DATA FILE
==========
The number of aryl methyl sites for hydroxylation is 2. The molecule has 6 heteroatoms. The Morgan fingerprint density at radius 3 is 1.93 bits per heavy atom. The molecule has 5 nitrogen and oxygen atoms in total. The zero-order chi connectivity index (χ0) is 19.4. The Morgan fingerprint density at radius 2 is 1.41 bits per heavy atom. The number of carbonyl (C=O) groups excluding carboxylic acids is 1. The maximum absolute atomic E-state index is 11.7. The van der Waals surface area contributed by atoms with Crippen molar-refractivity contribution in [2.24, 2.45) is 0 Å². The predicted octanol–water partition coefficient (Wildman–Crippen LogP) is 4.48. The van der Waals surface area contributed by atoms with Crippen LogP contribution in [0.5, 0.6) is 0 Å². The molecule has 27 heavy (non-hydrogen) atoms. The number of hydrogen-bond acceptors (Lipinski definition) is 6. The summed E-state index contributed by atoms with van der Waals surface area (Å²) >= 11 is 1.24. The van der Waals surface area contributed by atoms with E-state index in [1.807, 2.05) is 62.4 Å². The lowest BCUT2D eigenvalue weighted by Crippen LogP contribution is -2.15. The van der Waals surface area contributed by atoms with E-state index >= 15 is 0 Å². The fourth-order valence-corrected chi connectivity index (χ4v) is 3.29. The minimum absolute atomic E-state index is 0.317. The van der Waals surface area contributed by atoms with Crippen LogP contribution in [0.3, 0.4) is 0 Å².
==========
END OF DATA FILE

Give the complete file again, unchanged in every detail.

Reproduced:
The number of aryl methyl sites for hydroxylation is 2. The molecule has 6 heteroatoms. The Morgan fingerprint density at radius 3 is 1.93 bits per heavy atom. The molecule has 5 nitrogen and oxygen atoms in total. The zero-order chi connectivity index (χ0) is 19.4. The Morgan fingerprint density at radius 2 is 1.41 bits per heavy atom. The number of carbonyl (C=O) groups excluding carboxylic acids is 1. The maximum absolute atomic E-state index is 11.7. The van der Waals surface area contributed by atoms with Crippen molar-refractivity contribution in [2.24, 2.45) is 0 Å². The predicted octanol–water partition coefficient (Wildman–Crippen LogP) is 4.48. The van der Waals surface area contributed by atoms with Crippen LogP contribution in [0.5, 0.6) is 0 Å². The molecule has 27 heavy (non-hydrogen) atoms. The number of hydrogen-bond acceptors (Lipinski definition) is 6. The summed E-state index contributed by atoms with van der Waals surface area (Å²) >= 11 is 1.24. The van der Waals surface area contributed by atoms with E-state index in [1.807, 2.05) is 62.4 Å². The lowest BCUT2D eigenvalue weighted by Crippen LogP contribution is -2.15. The van der Waals surface area contributed by atoms with E-state index >= 15 is 0 Å². The fourth-order valence-corrected chi connectivity index (χ4v) is 3.29. The minimum absolute atomic E-state index is 0.317. The van der Waals surface area contributed by atoms with Crippen LogP contribution in [0.3, 0.4) is 0 Å².